Dec. 10 (UPI) -- Congress approved the elevation of Air Force Space Command to a sixth branch of military in the 2020 defense policy bill, which is expected to go before the House and Senate for a vote sometime this week.
The report supports a discretionary budget of $738 billion, including $71.5 billion for overseas contingency operations funding, as well as $5.3 billion in emergency disaster recovery for military installations across the country.
Lawmakers included language to prohibit any new billets, forcing the Department of Defense to draw from military personnel in existing space organizations.
But it does create several new administrative positions, including a Chief of Space Operations who will report directly to the Secretary of the Air Force, as well as an Assistant Secretary of the Air Force for Space Acquisition and an Assistant Secretary of Defense for Space Policy. The CSO also will become a member of the Joint Chiefs of Staff.
The CSO will be required to report to Congress every 60 days with briefings and reports on progress of the establishment and implementation of the new branch.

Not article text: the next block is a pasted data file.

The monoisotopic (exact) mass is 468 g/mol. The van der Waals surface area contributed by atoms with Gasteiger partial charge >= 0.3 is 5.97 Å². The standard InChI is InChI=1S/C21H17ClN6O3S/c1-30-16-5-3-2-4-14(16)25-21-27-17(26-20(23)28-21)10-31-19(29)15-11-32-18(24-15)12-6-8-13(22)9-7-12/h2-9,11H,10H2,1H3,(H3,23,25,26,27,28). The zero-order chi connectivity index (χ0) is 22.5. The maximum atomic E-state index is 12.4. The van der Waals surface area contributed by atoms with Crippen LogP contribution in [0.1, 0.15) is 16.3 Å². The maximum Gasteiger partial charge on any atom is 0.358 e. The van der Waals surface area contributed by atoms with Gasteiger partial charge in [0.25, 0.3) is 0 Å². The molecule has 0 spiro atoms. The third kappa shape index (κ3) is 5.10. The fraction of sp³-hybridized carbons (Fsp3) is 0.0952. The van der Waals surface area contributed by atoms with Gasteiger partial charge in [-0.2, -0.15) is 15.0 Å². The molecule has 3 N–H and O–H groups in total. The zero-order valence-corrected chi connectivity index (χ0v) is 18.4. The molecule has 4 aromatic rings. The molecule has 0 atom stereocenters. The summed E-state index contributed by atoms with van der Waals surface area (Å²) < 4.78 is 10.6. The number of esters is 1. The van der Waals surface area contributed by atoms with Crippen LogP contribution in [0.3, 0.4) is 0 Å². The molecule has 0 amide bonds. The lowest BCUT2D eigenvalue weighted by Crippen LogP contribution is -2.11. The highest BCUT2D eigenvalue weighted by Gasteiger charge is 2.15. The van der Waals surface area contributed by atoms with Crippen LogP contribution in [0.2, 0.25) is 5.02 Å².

The Assistant Secretary of the Air Force for Space Acquisition will be required to integrate space systems across the national security apparatus, as well as synchronize with the Air Force on all space efforts and prepare to take over the appropriate systems and programs in October 2022.
The Assistant Secretary of Defense for Space Policy will be the senior civilian in the Pentagon responsible for "oversight of space warfighting," according to the conference report summary.
The Congressional budget proposal includes $72.4 million to stand up a headquarters for the new branch.
Also included in the NDAA agreement, which covers spending for all agencies within the Department of Defense, is 12 weeks of paid parental leave for all federal employees, including civilians; required legal counsel for victims of domestic violence; and reforms to military housing.